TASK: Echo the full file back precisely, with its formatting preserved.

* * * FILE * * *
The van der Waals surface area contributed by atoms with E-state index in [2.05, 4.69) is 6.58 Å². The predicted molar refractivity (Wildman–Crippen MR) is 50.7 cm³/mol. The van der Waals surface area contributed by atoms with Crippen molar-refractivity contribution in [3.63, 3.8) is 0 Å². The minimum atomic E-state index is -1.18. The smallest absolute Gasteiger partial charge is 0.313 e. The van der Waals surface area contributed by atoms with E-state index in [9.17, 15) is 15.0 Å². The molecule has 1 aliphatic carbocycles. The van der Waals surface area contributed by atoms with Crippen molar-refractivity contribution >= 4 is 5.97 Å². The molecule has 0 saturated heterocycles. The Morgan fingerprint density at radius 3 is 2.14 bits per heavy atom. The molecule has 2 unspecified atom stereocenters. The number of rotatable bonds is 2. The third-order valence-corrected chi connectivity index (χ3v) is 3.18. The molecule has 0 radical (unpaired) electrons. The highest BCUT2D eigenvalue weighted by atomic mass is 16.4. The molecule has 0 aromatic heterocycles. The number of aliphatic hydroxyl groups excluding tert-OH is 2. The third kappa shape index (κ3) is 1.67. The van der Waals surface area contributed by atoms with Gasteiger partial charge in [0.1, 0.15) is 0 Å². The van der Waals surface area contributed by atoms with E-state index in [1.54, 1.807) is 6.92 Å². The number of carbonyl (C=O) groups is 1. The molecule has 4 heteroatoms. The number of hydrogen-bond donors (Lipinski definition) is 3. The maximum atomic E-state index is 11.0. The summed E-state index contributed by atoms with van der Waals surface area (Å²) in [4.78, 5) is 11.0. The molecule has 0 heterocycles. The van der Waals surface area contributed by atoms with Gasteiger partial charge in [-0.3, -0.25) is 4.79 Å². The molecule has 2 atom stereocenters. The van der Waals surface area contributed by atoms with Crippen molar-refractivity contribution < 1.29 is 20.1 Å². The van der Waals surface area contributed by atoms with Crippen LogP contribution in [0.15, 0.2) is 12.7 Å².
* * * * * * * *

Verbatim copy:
The van der Waals surface area contributed by atoms with E-state index in [2.05, 4.69) is 6.58 Å². The predicted molar refractivity (Wildman–Crippen MR) is 50.7 cm³/mol. The van der Waals surface area contributed by atoms with Crippen molar-refractivity contribution in [3.63, 3.8) is 0 Å². The minimum atomic E-state index is -1.18. The smallest absolute Gasteiger partial charge is 0.313 e. The van der Waals surface area contributed by atoms with E-state index in [9.17, 15) is 15.0 Å². The molecule has 1 aliphatic carbocycles. The van der Waals surface area contributed by atoms with Crippen molar-refractivity contribution >= 4 is 5.97 Å². The molecule has 0 saturated heterocycles. The Morgan fingerprint density at radius 3 is 2.14 bits per heavy atom. The molecule has 2 unspecified atom stereocenters. The number of rotatable bonds is 2. The third-order valence-corrected chi connectivity index (χ3v) is 3.18. The molecule has 0 radical (unpaired) electrons. The highest BCUT2D eigenvalue weighted by atomic mass is 16.4. The molecule has 0 aromatic heterocycles. The number of aliphatic hydroxyl groups excluding tert-OH is 2. The third kappa shape index (κ3) is 1.67. The van der Waals surface area contributed by atoms with Gasteiger partial charge in [0.1, 0.15) is 0 Å². The van der Waals surface area contributed by atoms with E-state index in [1.54, 1.807) is 6.92 Å². The number of carbonyl (C=O) groups is 1. The molecule has 4 heteroatoms. The number of hydrogen-bond donors (Lipinski definition) is 3. The maximum atomic E-state index is 11.0. The summed E-state index contributed by atoms with van der Waals surface area (Å²) in [4.78, 5) is 11.0. The molecule has 0 heterocycles. The van der Waals surface area contributed by atoms with Gasteiger partial charge in [-0.3, -0.25) is 4.79 Å². The molecule has 2 atom stereocenters. The van der Waals surface area contributed by atoms with Crippen molar-refractivity contribution < 1.29 is 20.1 Å². The van der Waals surface area contributed by atoms with Crippen LogP contribution in [0.15, 0.2) is 12.7 Å².